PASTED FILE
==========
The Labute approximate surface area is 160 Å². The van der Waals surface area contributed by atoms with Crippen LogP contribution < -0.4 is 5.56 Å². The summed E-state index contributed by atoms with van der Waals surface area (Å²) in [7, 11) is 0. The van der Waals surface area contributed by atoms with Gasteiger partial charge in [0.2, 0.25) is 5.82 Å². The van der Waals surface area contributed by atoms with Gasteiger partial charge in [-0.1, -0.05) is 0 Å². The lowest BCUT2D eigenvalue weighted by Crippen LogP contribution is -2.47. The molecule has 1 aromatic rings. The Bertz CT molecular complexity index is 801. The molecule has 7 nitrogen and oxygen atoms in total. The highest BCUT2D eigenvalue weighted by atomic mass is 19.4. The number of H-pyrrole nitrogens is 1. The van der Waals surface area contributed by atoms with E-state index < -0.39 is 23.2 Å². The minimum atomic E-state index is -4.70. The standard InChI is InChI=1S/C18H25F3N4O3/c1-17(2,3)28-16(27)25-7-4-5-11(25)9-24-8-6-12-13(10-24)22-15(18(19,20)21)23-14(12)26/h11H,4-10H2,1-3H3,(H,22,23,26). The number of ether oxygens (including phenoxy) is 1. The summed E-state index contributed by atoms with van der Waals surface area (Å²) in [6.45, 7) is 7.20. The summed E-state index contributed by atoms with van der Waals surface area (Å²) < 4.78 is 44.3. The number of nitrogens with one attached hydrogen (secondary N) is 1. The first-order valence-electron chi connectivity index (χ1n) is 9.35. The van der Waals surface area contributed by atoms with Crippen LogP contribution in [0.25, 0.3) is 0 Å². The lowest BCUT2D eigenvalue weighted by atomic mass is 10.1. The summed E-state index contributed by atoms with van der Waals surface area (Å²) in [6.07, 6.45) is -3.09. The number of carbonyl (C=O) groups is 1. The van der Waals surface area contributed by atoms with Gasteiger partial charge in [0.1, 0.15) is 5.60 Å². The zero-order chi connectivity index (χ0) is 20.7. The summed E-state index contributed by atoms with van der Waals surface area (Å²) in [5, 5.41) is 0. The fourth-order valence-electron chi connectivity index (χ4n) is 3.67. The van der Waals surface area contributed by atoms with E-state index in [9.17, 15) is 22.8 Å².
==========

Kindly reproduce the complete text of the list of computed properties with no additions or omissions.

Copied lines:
The Labute approximate surface area is 160 Å². The van der Waals surface area contributed by atoms with Crippen LogP contribution < -0.4 is 5.56 Å². The summed E-state index contributed by atoms with van der Waals surface area (Å²) in [7, 11) is 0. The van der Waals surface area contributed by atoms with Gasteiger partial charge in [0.2, 0.25) is 5.82 Å². The van der Waals surface area contributed by atoms with Gasteiger partial charge in [-0.1, -0.05) is 0 Å². The lowest BCUT2D eigenvalue weighted by Crippen LogP contribution is -2.47. The molecule has 1 aromatic rings. The Bertz CT molecular complexity index is 801. The molecule has 7 nitrogen and oxygen atoms in total. The highest BCUT2D eigenvalue weighted by atomic mass is 19.4. The number of H-pyrrole nitrogens is 1. The van der Waals surface area contributed by atoms with E-state index < -0.39 is 23.2 Å². The minimum atomic E-state index is -4.70. The standard InChI is InChI=1S/C18H25F3N4O3/c1-17(2,3)28-16(27)25-7-4-5-11(25)9-24-8-6-12-13(10-24)22-15(18(19,20)21)23-14(12)26/h11H,4-10H2,1-3H3,(H,22,23,26). The number of ether oxygens (including phenoxy) is 1. The summed E-state index contributed by atoms with van der Waals surface area (Å²) in [6.45, 7) is 7.20. The summed E-state index contributed by atoms with van der Waals surface area (Å²) < 4.78 is 44.3. The number of nitrogens with one attached hydrogen (secondary N) is 1. The first-order valence-electron chi connectivity index (χ1n) is 9.35. The van der Waals surface area contributed by atoms with Crippen LogP contribution in [0.25, 0.3) is 0 Å². The lowest BCUT2D eigenvalue weighted by atomic mass is 10.1. The summed E-state index contributed by atoms with van der Waals surface area (Å²) in [6.07, 6.45) is -3.09. The number of carbonyl (C=O) groups is 1. The van der Waals surface area contributed by atoms with Gasteiger partial charge in [0.1, 0.15) is 5.60 Å². The zero-order chi connectivity index (χ0) is 20.7. The summed E-state index contributed by atoms with van der Waals surface area (Å²) in [5, 5.41) is 0. The fourth-order valence-electron chi connectivity index (χ4n) is 3.67. The van der Waals surface area contributed by atoms with E-state index in [9.17, 15) is 22.8 Å².